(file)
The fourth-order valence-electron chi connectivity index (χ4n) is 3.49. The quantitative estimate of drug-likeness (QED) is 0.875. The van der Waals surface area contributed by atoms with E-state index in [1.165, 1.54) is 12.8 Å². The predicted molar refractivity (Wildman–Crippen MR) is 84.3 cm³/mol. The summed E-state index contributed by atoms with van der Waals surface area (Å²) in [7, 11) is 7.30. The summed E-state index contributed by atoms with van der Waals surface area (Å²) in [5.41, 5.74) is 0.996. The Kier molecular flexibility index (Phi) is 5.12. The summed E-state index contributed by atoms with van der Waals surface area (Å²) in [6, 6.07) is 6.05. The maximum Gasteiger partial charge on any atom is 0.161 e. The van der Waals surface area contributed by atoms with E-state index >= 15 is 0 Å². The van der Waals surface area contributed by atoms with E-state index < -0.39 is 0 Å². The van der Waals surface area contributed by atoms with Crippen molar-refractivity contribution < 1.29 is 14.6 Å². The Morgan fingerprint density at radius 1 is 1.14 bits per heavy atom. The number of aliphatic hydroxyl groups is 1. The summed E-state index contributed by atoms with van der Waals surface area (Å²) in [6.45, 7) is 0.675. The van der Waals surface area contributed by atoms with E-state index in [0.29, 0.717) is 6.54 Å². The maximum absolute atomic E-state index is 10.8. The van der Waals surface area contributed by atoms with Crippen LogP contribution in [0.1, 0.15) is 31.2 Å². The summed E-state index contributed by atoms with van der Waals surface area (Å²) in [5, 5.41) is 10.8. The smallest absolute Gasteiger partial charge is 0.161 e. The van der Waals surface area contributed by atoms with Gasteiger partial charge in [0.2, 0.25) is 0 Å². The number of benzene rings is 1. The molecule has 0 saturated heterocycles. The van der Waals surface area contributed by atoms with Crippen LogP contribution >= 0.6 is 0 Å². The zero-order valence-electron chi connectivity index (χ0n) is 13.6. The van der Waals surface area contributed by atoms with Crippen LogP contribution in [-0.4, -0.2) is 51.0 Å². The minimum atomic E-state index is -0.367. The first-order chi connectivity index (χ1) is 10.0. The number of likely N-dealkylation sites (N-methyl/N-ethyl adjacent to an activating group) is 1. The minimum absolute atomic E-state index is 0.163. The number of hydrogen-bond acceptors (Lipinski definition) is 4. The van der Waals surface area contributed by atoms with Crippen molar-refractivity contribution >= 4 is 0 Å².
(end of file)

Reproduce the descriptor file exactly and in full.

The fourth-order valence-electron chi connectivity index (χ4n) is 3.49. The quantitative estimate of drug-likeness (QED) is 0.875. The van der Waals surface area contributed by atoms with E-state index in [1.165, 1.54) is 12.8 Å². The predicted molar refractivity (Wildman–Crippen MR) is 84.3 cm³/mol. The summed E-state index contributed by atoms with van der Waals surface area (Å²) in [7, 11) is 7.30. The summed E-state index contributed by atoms with van der Waals surface area (Å²) in [5.41, 5.74) is 0.996. The Kier molecular flexibility index (Phi) is 5.12. The summed E-state index contributed by atoms with van der Waals surface area (Å²) in [6, 6.07) is 6.05. The maximum Gasteiger partial charge on any atom is 0.161 e. The van der Waals surface area contributed by atoms with E-state index >= 15 is 0 Å². The van der Waals surface area contributed by atoms with E-state index < -0.39 is 0 Å². The van der Waals surface area contributed by atoms with Crippen molar-refractivity contribution < 1.29 is 14.6 Å². The Morgan fingerprint density at radius 1 is 1.14 bits per heavy atom. The number of aliphatic hydroxyl groups is 1. The summed E-state index contributed by atoms with van der Waals surface area (Å²) in [6.45, 7) is 0.675. The van der Waals surface area contributed by atoms with E-state index in [0.29, 0.717) is 6.54 Å². The maximum absolute atomic E-state index is 10.8. The van der Waals surface area contributed by atoms with Crippen LogP contribution in [0.1, 0.15) is 31.2 Å². The summed E-state index contributed by atoms with van der Waals surface area (Å²) in [5, 5.41) is 10.8. The smallest absolute Gasteiger partial charge is 0.161 e. The van der Waals surface area contributed by atoms with Gasteiger partial charge in [0.2, 0.25) is 0 Å². The number of benzene rings is 1. The molecule has 0 saturated heterocycles. The van der Waals surface area contributed by atoms with Crippen LogP contribution >= 0.6 is 0 Å². The zero-order valence-electron chi connectivity index (χ0n) is 13.6. The van der Waals surface area contributed by atoms with Crippen LogP contribution in [-0.4, -0.2) is 51.0 Å². The minimum atomic E-state index is -0.367. The first-order chi connectivity index (χ1) is 10.0. The number of likely N-dealkylation sites (N-methyl/N-ethyl adjacent to an activating group) is 1. The minimum absolute atomic E-state index is 0.163. The number of hydrogen-bond acceptors (Lipinski definition) is 4. The van der Waals surface area contributed by atoms with Crippen molar-refractivity contribution >= 4 is 0 Å².